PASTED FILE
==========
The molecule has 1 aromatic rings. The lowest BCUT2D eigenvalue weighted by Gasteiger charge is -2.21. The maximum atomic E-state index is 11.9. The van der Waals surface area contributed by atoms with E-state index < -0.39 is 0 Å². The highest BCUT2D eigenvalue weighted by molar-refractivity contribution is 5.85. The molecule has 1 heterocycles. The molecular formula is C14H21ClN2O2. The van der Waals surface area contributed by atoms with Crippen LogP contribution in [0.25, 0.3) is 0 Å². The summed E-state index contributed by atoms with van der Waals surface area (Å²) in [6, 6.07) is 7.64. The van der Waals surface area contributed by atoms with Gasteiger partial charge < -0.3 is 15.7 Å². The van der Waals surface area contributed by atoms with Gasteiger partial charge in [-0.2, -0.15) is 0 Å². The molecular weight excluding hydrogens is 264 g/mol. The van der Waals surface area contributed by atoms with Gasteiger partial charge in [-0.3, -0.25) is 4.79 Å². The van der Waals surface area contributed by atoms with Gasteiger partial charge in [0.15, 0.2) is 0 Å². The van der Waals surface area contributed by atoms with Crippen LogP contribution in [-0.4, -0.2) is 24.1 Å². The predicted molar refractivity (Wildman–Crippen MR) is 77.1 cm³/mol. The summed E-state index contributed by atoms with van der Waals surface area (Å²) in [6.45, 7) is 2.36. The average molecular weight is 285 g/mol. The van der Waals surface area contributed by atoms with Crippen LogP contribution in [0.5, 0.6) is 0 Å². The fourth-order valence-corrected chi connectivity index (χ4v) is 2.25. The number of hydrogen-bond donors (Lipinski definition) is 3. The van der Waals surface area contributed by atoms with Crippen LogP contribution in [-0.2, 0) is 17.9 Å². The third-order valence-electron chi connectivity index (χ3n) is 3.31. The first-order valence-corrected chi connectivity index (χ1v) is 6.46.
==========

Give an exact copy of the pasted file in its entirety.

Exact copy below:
The molecule has 1 aromatic rings. The lowest BCUT2D eigenvalue weighted by Gasteiger charge is -2.21. The maximum atomic E-state index is 11.9. The van der Waals surface area contributed by atoms with E-state index < -0.39 is 0 Å². The highest BCUT2D eigenvalue weighted by molar-refractivity contribution is 5.85. The molecule has 1 heterocycles. The molecular formula is C14H21ClN2O2. The van der Waals surface area contributed by atoms with Crippen LogP contribution in [0.25, 0.3) is 0 Å². The summed E-state index contributed by atoms with van der Waals surface area (Å²) in [6, 6.07) is 7.64. The van der Waals surface area contributed by atoms with Gasteiger partial charge < -0.3 is 15.7 Å². The van der Waals surface area contributed by atoms with Gasteiger partial charge in [-0.2, -0.15) is 0 Å². The molecular weight excluding hydrogens is 264 g/mol. The van der Waals surface area contributed by atoms with Gasteiger partial charge in [-0.3, -0.25) is 4.79 Å². The van der Waals surface area contributed by atoms with Gasteiger partial charge in [0.15, 0.2) is 0 Å². The van der Waals surface area contributed by atoms with Crippen LogP contribution in [-0.4, -0.2) is 24.1 Å². The predicted molar refractivity (Wildman–Crippen MR) is 77.1 cm³/mol. The summed E-state index contributed by atoms with van der Waals surface area (Å²) in [6.45, 7) is 2.36. The average molecular weight is 285 g/mol. The van der Waals surface area contributed by atoms with Crippen LogP contribution in [0.5, 0.6) is 0 Å². The fourth-order valence-corrected chi connectivity index (χ4v) is 2.25. The number of hydrogen-bond donors (Lipinski definition) is 3. The van der Waals surface area contributed by atoms with Crippen LogP contribution in [-0.2, 0) is 17.9 Å². The third-order valence-electron chi connectivity index (χ3n) is 3.31. The first-order valence-corrected chi connectivity index (χ1v) is 6.46.